The idea of getting my foot onto the first rung of the property ladder seemed an impossibility just a year ago. And that is the same feeling a lot of people my age (early ’30s) feel when they think about owning a property at some point in their lives. Why? Because house prices are higher than they once were. The cost of living is continuously increasing. We’re paying extortionate rental prices (£900 for a two-bed house in Southampton!) and we’re struggling to save a large sum of money required for a deposit.
“The chances of a young adult on a middle income owning a home in the UK have more than halved in the past two decades. Middle-income young adults born in the late 1980s are now no more likely than those lower down the pay scale to own their own homes. Those born in the 1970s were almost as likely as their peers on higher wages to have bought their own home during young adulthood.”The Guardian
To rub some salt to the wound, we’re paying our landlords an amount that would happily cover our own mortgages, sometimes twice over! (If we were able to have one.) And our bank statements prove that we can afford our bills, that we always pay on time and that we are sensational at living on a budget to accommodate all of the costs that come part and parcel of living life! We’re also pretty savvy with keeping our credit score rating at fair, good or excellent!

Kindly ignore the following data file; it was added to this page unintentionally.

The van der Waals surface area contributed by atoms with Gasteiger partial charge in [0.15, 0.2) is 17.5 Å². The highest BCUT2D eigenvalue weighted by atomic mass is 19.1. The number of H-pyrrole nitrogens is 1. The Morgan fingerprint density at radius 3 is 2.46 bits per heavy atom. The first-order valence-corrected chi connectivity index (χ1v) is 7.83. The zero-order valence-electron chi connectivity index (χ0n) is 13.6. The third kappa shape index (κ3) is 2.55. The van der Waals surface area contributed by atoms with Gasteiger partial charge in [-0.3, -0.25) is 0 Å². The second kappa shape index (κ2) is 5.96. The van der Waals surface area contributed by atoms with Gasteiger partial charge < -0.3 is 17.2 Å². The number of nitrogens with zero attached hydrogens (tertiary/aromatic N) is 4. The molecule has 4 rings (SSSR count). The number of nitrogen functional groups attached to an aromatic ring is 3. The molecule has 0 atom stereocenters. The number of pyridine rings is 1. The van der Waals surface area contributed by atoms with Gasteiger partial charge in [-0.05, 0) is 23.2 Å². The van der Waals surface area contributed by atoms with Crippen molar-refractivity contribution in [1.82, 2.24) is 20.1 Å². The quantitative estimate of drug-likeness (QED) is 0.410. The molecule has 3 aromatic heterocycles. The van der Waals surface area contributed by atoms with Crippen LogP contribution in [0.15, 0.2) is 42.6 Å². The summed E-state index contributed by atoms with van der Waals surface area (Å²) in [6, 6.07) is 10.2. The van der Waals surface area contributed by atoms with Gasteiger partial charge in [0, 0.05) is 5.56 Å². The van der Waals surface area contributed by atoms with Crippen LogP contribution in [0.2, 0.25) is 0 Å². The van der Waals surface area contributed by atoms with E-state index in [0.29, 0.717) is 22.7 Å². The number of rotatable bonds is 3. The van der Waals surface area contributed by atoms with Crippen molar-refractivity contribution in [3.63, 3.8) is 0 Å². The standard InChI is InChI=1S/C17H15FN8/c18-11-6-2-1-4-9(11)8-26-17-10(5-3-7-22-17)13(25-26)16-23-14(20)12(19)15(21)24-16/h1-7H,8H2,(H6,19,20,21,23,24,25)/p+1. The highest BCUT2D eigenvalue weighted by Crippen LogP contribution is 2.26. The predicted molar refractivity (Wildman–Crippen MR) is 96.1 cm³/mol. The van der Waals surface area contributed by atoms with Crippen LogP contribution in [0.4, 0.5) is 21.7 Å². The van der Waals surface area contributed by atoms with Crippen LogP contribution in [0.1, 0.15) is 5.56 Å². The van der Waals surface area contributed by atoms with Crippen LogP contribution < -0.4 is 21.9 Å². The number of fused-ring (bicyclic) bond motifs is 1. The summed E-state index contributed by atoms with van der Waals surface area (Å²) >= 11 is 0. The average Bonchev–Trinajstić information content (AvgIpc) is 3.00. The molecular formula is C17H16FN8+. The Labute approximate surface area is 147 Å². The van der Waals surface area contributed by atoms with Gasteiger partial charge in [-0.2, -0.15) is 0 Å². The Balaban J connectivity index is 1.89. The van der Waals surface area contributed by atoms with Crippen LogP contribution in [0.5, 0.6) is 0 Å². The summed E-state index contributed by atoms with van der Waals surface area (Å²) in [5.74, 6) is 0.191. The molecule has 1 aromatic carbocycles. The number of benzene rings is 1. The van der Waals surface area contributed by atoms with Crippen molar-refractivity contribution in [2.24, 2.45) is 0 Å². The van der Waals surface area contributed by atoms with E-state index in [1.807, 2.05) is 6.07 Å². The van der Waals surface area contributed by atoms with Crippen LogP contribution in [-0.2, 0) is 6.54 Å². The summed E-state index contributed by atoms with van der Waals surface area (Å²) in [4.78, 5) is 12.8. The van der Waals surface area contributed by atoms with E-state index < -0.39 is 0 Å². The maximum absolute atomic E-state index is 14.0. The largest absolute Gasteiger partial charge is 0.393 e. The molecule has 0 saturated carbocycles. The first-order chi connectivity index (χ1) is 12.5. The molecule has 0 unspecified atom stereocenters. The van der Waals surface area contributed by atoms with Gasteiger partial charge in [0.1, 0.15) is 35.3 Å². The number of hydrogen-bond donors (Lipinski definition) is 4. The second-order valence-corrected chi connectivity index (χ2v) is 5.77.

“The Institute for Fiscal Studies said house prices in England have risen by 173% over two decades. But average pay for 25-34 year-olds has grown by just 19% over the same period.”BBC
Some of the top struggles when it comes to homeownership
Rising property prices
Over the last few decades, house prices have risen astronomically. Over the last 20 years, the average house price in the UK has increased by more than £150,000. According to the House Price Index ‘In December 1998, the average property house price was £72,469, two decades later it stands at £230,630.’
When you then compare wage growth to house prices, it’s obvious to see why so many of us are stuck as renters. The average salary stands at £27,000 meaning that the average worker would have to borrow more than 8 times their salary to get on the property ladder. Ludicrous!
The first stumbling block for many (myself included) is the large deposit required to get onto the property ladder, and naturally, as property prices have risen, so has the amount of deposit required.
Even with the new ability to secure a home for just a 5% deposit, £10 – £12,000 is still a large sum of money for someone to get together.
The positive spin? There are now several helpful mortgage options to help with this problem, some of which don’t require a deposit at all.
And then there is the problem of rising rental prices. Over the last decade, rental costs have increased and this has made it a lot harder for tenants to put money away to build up a deposit or savings for their own property. According to the Homelet Rental Index “In 2018, average rent across the UK increased by 1.5%. The average monthly rent now stands at £921 per month, though the amount varies geographically.”
Mortgage prices may be cheaper than rent, but tenants cannot make the change from renting to ownership, leaving them trapped.
And lastly, one that cropped up a lot in my discussions with friends and colleagues about this subject, what about those wanting to go it alone? That aren’t in a relationship or married?
Having two people contributing to a deposit, mortgage, utilities and bills makes it a lot more manageable and feasible. Leaving those going solo out in the cold. Shared ownership options, getting on the property ladder with friends or housemates or taking on tenants of your own could be the answer. But it doesn’t make the whole process any easier.